Coronavirus: Warriors, Phoenix returning home, as Australian sports leagues close down

Both NZ Warriors and Wellington Phoenix are preparing to return to New Zealand, as both their Australian national competitions are suspended, due to coronavirus.

The NRL brought a halt to its season on Monday night, while the A-League followed suit on Tuesday morning.

The Warriors were NRL heroes last week, when they committed to playing out the rest of the season, but completed two games - losses to Newcastle Knights and Canberra Raiders - before play was called off indefinitely.

Their predicament worsened on Monday, when Queensland closed its borders to interstate travel, with New South Wales expected to follow suit on Tuesday. The Warriors were based at Kingscliff, near the northern NSW border, but scheduled to play 'home' games at the Gold Coast's Cbus Stadium.

With other teams across four states, travel between games had become increasingly compromised and Australian Rugby League Commission chairman Peter V'landys conceded player safety could "no longer be guaranteed". 

"Our players will be on a charter flight back to New Zealand today," an exhausted Warriors chief executive Cameron George told Trackside Radio.

"That's really been the focus, since the announcement last night - just getting the players back to their families asap - and we've been able to organise that overnight.

"This isn't just about us - it's devastating for the country and different industries. I feel the pain for everyone at the moment - the racing industry, our sport, other sports, other commercial industries.

"It's just unfortunate. I think we were putting some smiles on people's faces by playing during this period, but it's also we don't jeopardise our players, and their safety and wellbeing."

On Sunday, 'Aussie Rules' announced its season was on hold, when other state lockdowns made continuation impractical. The AFL has teams in five states, including farflung Western Australia.

Once it pulled the plug, fingers were pointed at the NRL for continuing to put its players - and the wider community - at risk.

Once NZ Prime Minister Jacinda Ardern took the country to 'Level Three' coronavirus alert, moving to Level Four within 48 hours, George knew the game was up.

"I feel a bit of relief for those guys and their families. There were a lot of families very nervous yesterday afternoon, like the public, but with their loved ones stuck in another country... they were certainly communicating with me about their concerns.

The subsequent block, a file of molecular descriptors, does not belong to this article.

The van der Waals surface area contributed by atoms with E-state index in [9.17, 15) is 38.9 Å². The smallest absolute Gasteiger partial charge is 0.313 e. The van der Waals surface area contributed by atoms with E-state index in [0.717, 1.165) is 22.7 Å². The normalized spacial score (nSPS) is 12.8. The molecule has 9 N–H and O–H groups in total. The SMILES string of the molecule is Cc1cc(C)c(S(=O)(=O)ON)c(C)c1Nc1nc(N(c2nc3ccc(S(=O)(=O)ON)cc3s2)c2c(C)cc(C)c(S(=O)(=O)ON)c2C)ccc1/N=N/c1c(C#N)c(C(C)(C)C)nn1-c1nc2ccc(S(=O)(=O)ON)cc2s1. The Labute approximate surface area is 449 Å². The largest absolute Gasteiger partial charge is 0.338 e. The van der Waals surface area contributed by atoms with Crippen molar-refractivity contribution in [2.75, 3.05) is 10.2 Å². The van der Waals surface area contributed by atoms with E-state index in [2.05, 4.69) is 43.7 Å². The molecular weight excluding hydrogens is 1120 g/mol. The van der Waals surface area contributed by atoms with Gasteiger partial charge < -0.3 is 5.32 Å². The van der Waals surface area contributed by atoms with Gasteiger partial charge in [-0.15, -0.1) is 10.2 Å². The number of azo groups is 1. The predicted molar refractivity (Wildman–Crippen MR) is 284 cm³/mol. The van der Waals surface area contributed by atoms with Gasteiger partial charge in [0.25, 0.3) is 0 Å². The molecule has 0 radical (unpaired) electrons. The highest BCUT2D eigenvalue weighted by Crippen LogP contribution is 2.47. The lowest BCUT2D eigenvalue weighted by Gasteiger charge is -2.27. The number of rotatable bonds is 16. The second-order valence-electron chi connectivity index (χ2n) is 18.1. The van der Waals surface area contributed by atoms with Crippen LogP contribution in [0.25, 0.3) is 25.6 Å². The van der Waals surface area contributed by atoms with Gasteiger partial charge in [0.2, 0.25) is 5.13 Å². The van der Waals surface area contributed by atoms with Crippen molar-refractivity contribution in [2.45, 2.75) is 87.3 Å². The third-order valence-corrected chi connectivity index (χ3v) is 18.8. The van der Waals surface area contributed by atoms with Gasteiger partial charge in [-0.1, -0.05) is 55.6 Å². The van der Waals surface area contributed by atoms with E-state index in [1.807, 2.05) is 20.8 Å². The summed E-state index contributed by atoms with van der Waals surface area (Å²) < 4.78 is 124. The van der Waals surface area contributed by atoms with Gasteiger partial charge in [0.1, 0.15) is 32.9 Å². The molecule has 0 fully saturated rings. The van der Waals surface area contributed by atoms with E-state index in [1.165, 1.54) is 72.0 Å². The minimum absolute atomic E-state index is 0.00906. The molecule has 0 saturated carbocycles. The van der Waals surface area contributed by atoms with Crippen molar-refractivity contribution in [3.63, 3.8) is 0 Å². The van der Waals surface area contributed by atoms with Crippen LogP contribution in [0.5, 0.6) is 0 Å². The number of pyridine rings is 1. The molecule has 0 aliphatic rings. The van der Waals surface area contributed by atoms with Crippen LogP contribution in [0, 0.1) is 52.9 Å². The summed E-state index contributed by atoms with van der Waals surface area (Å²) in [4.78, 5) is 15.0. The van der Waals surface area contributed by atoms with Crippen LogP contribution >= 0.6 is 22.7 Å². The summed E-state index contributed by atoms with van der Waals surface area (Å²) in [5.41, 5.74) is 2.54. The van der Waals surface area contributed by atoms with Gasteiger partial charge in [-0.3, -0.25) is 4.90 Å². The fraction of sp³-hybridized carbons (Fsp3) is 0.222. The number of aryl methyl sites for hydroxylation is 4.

"But also, it's part of the reality for everyone at the moment - there's no normality and we've just got to manage our way through it, like everyone else."

George hopes the competition can restart this season, but is resigned to the Warriors not playing in New Zealand, if that happens.

Meanwhile, the Phoenix have been self-isolated in Sydney for more than a week, waiting to resume their A-League campaign, albeit with a condensed schedule and empty stadiums. 

They are now fleeing Australia, back to the NZ capital, with international players allowed back into the country, despite foreign travel restrictions. Aussies Luke DeVere, Reno Piscopo, Jaushua Sotirio and Brandon Wilson have opted to stay across the Tasman for the time being.

"We didn't want to subject the players and staff to the risk of being stranded in Australia for an indefinite period of time," said general manager David Dome.

"The players, staff and management were 100 percent committed to doing the best it could this season, and playing out as much of the A-League season as was possible. Their positive attitude and dedication is a tribute to them, as was the support of the families, fans and club's corporate partners."

The Phoenix sat third on the competition ladder, with 11 wins and three draws from their 20 games, well on track for their highest-ever regular season finish and  sixth playoff appearance in their 13-year history.

"This was an incredible season for the Wellington Phoenix and even though it has been postponed, it was still our highest finish to date," said Dome.

"While we're disappointed at the postponement, the right to do now is to get everyone home to their loved ones during this unprecedented time of crisis."